The aesthetic canon of such images is that of the well-built and muscular body taken from 20th century academic realism.

The 19th and 20th centuries opened the doors of Hindu temples to Dalits and tribal communities. The 20th century discovery of tribal craft traditions by Hindu urban castes caused them to construct images based on their beliefs deliberately associated with Brahmanic deities. Thus, there is a marked process of Brahmanization of tribal communities through handcrafted images. There have been impositions on the identity of Adivasi deities and worship practices. The Adivasis have never participated in the Mahadev yatras. The Dalits, too, were not part of the Mahadev yatras. With the anti-untouchability campaign in colonial India, some Dalits were allowed to be part of the Mahadev yatras and became part of Shaivite practices.

On the other hand, the shudra communities, mainly the OBCs and today’s agrarian communities, were worshipers of Shiva and diligently followed the Shiva temple constructions in a localized manner. It can be observed that public visuality is dominated by images of Shiva all over India. Shiva is projected as the icon of Hindu dominance in all parts of the country. The puranas have proposed the idea of Chardham yatrasdiligently followed by the Shudra communities, including the Kanvad yatras in northern India. In the Northeast, images of Shiva are taking hold in the public sphere as part of neo-Hindu proselytism.

Buddha images are established in the public sphere by Buddhist followers, while Hindus, through political power, have begun to establish Shiva images. There are many great images of Shiva established over the past centuries. The domination of Shiva worshippers, through political power, has established images of Shiva in various public spheres across the country. One of the best examples in this respect is the huge image of Shiva in the middle of Sursagar in the city of Vadodara.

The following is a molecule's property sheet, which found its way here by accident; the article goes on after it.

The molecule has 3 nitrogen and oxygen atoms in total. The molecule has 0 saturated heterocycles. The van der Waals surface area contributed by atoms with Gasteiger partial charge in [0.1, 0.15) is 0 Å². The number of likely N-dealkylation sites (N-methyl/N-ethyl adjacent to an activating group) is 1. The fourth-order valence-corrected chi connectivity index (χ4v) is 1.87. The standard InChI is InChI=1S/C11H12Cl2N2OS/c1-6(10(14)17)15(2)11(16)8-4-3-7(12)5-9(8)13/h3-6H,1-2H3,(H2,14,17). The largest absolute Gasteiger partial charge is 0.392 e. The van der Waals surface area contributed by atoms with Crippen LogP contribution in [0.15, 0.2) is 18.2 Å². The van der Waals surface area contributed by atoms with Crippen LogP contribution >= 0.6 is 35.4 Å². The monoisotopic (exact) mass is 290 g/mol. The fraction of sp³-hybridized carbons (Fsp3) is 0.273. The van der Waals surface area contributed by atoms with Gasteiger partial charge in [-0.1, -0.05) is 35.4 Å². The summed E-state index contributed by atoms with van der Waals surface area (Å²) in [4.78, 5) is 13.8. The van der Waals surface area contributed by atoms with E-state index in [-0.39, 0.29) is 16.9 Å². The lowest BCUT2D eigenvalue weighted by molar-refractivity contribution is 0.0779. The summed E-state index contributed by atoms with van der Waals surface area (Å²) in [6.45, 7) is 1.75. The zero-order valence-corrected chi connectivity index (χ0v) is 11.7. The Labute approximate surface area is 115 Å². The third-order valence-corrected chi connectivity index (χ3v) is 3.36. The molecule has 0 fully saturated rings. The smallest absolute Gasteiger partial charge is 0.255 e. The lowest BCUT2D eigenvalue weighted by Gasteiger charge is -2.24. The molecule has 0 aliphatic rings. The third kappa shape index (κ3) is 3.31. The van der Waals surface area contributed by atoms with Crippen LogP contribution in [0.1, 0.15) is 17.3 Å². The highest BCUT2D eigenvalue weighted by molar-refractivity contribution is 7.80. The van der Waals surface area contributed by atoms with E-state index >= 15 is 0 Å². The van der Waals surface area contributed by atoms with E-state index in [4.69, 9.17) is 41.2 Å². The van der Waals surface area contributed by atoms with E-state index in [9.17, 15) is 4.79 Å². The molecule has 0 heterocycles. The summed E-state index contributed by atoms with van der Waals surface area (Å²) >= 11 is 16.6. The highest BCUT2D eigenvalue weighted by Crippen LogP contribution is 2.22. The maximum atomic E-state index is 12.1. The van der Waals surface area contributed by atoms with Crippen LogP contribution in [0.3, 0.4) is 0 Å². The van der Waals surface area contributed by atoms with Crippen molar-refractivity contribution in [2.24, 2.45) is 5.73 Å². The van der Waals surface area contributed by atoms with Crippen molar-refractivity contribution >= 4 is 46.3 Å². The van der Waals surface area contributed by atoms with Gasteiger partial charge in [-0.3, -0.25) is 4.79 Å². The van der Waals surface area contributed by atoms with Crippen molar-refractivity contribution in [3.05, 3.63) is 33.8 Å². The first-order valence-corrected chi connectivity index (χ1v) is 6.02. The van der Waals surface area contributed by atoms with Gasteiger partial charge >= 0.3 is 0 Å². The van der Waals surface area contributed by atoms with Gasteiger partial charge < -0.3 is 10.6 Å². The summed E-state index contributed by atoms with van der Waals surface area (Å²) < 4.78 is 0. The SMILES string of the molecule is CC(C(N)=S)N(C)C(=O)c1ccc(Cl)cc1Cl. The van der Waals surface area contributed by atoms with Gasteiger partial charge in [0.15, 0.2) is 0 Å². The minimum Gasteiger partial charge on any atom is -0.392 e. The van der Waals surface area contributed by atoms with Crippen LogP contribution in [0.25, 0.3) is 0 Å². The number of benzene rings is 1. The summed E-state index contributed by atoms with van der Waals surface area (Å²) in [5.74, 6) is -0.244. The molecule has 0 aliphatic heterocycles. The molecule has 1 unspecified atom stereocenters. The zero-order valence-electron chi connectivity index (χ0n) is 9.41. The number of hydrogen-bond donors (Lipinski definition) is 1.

The aesthetic canon of such images is that of the well-built and muscular body borrowed from the academic realism of the 20th century. It would be interesting to study the phenomenon in post-independence India of chief ministers of many states using endowment grants to build Shiva temples. There is no ancient evidence to show that Scheduled Caste/Tribal communities were part of Hindu temple culture or devout worshipers of Brahminical deities. Therefore, associating Shiva with Dalit and Adivasi communities is biased.

The Brahminical religious regime of the late 19th and 20th centuries in India also made the author of the Ramayana untouchable. On the other hand, the author, Valmiki, in the Ramayana, presents himself as the son of a Brahman. The epithet of shamshanvasi (one who resides in a crematorium) for Shiva is often cited as an example of Shiva’s shudra or dalit origin.

However, such a wild conclusion is part of the process of Brahmanization/Sanskritization politics. Many Hindu crematoria, even in villages, are not open to Dalit and Adivasi communities. The Dalit and Adivasi communities did not practice shamanism nor were they involved in human sacrifice as part of their religious belief systems. In colonial India, the British banned human sacrifice. The Dalit and Adivasi communities generally live outside the village. They do not have special worship spaces and are not part of Hindu temples. Hence the idea of ​​Shiva as their god is a misnomer.

(This appeared in the print edition as “Not A Dalit God”)

(The opinions expressed are personal)

YS Alone the Writer is a professor in the School of Arts and Aesthetics, Jawaharlal Nehru University, Delhi.